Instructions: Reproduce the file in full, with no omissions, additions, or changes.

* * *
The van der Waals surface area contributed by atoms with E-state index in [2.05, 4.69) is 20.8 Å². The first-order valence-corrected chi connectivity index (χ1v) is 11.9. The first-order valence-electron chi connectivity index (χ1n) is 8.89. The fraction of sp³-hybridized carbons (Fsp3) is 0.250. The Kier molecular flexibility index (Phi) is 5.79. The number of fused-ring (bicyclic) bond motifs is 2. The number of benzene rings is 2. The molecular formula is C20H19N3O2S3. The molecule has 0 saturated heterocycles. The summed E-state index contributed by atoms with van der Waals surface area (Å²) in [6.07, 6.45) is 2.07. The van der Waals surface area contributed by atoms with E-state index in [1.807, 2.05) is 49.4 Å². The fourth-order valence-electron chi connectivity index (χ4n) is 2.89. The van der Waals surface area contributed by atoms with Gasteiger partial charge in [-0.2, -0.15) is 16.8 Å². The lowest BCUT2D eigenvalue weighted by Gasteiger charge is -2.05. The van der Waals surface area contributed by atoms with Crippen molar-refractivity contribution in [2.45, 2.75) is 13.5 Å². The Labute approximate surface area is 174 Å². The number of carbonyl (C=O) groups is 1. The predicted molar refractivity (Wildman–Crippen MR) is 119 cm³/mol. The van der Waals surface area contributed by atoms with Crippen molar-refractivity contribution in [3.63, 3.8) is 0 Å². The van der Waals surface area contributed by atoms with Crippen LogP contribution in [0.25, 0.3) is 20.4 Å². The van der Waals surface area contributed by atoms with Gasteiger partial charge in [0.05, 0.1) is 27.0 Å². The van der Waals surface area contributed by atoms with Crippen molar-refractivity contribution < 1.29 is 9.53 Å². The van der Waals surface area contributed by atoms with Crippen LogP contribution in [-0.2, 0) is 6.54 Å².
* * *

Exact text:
The van der Waals surface area contributed by atoms with E-state index in [2.05, 4.69) is 20.8 Å². The first-order valence-corrected chi connectivity index (χ1v) is 11.9. The first-order valence-electron chi connectivity index (χ1n) is 8.89. The fraction of sp³-hybridized carbons (Fsp3) is 0.250. The Kier molecular flexibility index (Phi) is 5.79. The number of fused-ring (bicyclic) bond motifs is 2. The number of benzene rings is 2. The molecular formula is C20H19N3O2S3. The molecule has 0 saturated heterocycles. The summed E-state index contributed by atoms with van der Waals surface area (Å²) in [6.07, 6.45) is 2.07. The van der Waals surface area contributed by atoms with E-state index in [1.807, 2.05) is 49.4 Å². The fourth-order valence-electron chi connectivity index (χ4n) is 2.89. The van der Waals surface area contributed by atoms with Gasteiger partial charge in [-0.2, -0.15) is 16.8 Å². The lowest BCUT2D eigenvalue weighted by Gasteiger charge is -2.05. The van der Waals surface area contributed by atoms with Crippen molar-refractivity contribution in [2.45, 2.75) is 13.5 Å². The Labute approximate surface area is 174 Å². The number of carbonyl (C=O) groups is 1. The predicted molar refractivity (Wildman–Crippen MR) is 119 cm³/mol. The van der Waals surface area contributed by atoms with Crippen molar-refractivity contribution in [3.63, 3.8) is 0 Å². The van der Waals surface area contributed by atoms with Crippen LogP contribution in [0.25, 0.3) is 20.4 Å². The van der Waals surface area contributed by atoms with Gasteiger partial charge in [0.05, 0.1) is 27.0 Å². The van der Waals surface area contributed by atoms with Crippen molar-refractivity contribution < 1.29 is 9.53 Å². The van der Waals surface area contributed by atoms with Crippen LogP contribution in [-0.2, 0) is 6.54 Å².